Landscape-level management, driven by conservation objectives, will undoubtedly continue to play a role in natural resource decisionmaking for the foreseeable future. A fundamental justification for landscape management is that reliance on designated protected areas and reserves alone
is inadequate for the maintenance of forest biological diversity. According to the authors, management practices on unreserved, commodity-producing lands (referred to throughout this book as “the matrix”) will determine the success or failure of efforts to maintain forest biological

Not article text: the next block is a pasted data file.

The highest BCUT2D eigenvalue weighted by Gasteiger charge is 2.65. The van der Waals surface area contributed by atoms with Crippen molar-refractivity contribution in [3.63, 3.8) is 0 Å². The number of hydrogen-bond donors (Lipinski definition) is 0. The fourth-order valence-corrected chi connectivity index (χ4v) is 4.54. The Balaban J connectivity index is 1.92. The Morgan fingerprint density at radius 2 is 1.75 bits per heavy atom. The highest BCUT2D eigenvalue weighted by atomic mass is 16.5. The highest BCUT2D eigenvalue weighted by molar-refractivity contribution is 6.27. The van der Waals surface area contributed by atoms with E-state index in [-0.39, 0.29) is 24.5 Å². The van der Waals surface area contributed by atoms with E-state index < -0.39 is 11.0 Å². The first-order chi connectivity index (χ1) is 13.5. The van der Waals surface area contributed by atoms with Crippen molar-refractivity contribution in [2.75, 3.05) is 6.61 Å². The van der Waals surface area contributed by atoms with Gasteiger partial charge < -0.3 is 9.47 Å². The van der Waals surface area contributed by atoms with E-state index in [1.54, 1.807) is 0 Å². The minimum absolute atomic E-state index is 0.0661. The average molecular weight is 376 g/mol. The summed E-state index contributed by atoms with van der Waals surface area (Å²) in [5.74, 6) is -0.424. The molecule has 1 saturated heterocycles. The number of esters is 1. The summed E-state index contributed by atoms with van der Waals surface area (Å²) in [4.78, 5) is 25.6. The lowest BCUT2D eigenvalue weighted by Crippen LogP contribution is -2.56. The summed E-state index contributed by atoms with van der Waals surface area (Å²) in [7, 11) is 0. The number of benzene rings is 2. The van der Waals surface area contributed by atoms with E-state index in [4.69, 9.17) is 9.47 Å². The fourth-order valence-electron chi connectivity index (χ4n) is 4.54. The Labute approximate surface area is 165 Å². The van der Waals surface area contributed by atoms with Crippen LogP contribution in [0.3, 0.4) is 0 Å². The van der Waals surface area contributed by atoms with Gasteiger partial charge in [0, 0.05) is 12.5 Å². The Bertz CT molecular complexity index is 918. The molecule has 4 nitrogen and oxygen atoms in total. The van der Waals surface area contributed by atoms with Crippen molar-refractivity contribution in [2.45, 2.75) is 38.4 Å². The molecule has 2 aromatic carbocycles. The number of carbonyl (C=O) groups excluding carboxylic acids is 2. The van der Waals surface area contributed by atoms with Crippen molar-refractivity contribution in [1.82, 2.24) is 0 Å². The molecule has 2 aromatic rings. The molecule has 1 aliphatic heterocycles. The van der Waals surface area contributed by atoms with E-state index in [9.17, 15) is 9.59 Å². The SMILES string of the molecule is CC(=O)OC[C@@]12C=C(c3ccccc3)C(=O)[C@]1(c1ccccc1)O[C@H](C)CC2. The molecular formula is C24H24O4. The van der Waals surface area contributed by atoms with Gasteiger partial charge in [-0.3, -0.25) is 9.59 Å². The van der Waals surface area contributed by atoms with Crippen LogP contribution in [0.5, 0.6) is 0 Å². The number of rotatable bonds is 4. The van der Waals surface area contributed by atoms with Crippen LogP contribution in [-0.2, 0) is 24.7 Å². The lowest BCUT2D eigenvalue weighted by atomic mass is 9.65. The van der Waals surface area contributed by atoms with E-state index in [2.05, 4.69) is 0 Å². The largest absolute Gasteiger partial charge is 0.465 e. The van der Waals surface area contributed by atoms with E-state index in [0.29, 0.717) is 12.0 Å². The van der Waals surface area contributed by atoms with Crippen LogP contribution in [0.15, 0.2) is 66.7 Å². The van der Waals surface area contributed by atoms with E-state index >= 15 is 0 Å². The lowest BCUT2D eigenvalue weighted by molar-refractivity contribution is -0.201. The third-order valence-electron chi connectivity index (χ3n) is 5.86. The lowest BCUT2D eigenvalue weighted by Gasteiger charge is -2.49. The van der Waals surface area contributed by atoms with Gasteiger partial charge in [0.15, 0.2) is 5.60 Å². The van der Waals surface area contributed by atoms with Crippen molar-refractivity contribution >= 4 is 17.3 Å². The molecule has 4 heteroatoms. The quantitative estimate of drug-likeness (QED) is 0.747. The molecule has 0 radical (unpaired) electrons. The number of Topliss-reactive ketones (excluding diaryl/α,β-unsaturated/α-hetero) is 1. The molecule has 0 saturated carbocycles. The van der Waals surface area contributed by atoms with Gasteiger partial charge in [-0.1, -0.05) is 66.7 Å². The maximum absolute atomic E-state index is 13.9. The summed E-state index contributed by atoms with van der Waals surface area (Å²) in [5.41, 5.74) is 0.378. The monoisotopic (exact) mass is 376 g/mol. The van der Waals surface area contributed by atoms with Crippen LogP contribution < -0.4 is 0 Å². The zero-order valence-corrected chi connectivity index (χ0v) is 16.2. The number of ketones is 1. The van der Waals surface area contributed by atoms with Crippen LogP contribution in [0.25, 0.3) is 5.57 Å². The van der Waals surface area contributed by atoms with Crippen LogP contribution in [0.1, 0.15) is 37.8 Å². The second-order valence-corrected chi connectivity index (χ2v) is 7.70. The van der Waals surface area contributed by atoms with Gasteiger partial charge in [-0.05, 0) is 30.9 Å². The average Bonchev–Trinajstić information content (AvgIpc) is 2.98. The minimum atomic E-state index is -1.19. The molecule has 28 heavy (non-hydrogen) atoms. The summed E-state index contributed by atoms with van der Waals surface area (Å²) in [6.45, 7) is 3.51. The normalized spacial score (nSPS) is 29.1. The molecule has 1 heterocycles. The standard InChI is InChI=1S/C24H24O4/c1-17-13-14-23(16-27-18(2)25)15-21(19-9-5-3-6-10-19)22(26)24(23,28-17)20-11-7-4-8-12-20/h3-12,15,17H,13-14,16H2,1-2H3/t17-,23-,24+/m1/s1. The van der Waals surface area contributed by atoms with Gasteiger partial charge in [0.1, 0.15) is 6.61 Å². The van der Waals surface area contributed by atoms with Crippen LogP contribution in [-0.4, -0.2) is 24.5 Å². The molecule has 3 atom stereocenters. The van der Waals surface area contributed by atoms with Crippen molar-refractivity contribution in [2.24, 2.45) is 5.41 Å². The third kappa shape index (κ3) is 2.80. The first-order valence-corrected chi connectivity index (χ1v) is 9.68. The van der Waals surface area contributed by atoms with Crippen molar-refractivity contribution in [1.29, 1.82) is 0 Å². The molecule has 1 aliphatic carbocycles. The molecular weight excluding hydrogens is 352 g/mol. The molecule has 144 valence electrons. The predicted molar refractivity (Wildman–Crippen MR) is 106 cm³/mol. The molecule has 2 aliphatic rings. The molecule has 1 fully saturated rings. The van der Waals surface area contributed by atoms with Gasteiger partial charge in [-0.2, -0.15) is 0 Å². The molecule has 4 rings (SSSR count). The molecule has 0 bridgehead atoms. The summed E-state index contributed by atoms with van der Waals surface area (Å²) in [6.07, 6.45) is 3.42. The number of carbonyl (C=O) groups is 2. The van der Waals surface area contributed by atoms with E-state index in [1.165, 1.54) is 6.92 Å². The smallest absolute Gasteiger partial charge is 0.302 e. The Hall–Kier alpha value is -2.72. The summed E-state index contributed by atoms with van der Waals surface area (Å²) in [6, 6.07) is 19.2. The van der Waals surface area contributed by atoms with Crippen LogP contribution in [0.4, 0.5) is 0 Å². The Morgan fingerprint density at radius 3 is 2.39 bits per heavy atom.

conservation and forest health. This book makes the case for management at several scales to achieve these objectives within large, contiguous forest systems.
Associate Professor of Silviculture Department of Forestry-4411 Southern Illinois University Carbondale IL 62901
Publication date: October 1, 2004
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Forest Science is a peer-reviewed journal publishing fundamental and applied research that explores all aspects of natural and social sciences as they apply to the function and management of the forested ecosystems of the world. Topics include silviculture, forest management, biometrics, economics, entomology & pathology, fire & fuels management, forest ecology, genetics & tree improvement, geospatial technologies, harvesting & utilization, landscape ecology, operations research, forest policy, physiology, recreation, social sciences, soils & hydrology, and wildlife management.